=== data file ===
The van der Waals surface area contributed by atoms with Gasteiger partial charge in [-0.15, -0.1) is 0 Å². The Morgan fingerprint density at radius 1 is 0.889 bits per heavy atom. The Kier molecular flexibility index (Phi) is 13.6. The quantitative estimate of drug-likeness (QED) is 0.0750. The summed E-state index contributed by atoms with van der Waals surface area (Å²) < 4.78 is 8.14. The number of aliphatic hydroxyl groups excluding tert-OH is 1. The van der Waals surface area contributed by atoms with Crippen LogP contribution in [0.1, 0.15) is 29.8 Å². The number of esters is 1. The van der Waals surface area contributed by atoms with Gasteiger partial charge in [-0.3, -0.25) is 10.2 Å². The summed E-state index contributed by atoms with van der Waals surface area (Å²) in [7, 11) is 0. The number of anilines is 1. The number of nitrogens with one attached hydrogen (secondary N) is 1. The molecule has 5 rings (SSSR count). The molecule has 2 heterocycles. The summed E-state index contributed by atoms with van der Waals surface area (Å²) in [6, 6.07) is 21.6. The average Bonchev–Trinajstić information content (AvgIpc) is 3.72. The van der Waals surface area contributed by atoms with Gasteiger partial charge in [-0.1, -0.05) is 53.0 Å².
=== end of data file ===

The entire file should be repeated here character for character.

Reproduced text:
The van der Waals surface area contributed by atoms with Gasteiger partial charge in [-0.15, -0.1) is 0 Å². The Morgan fingerprint density at radius 1 is 0.889 bits per heavy atom. The Kier molecular flexibility index (Phi) is 13.6. The quantitative estimate of drug-likeness (QED) is 0.0750. The summed E-state index contributed by atoms with van der Waals surface area (Å²) < 4.78 is 8.14. The number of aliphatic hydroxyl groups excluding tert-OH is 1. The van der Waals surface area contributed by atoms with Crippen LogP contribution in [0.1, 0.15) is 29.8 Å². The number of esters is 1. The van der Waals surface area contributed by atoms with Gasteiger partial charge in [-0.3, -0.25) is 10.2 Å². The summed E-state index contributed by atoms with van der Waals surface area (Å²) in [7, 11) is 0. The number of anilines is 1. The number of nitrogens with one attached hydrogen (secondary N) is 1. The molecule has 5 rings (SSSR count). The molecule has 2 heterocycles. The summed E-state index contributed by atoms with van der Waals surface area (Å²) in [6, 6.07) is 21.6. The average Bonchev–Trinajstić information content (AvgIpc) is 3.72. The van der Waals surface area contributed by atoms with Gasteiger partial charge in [-0.1, -0.05) is 53.0 Å².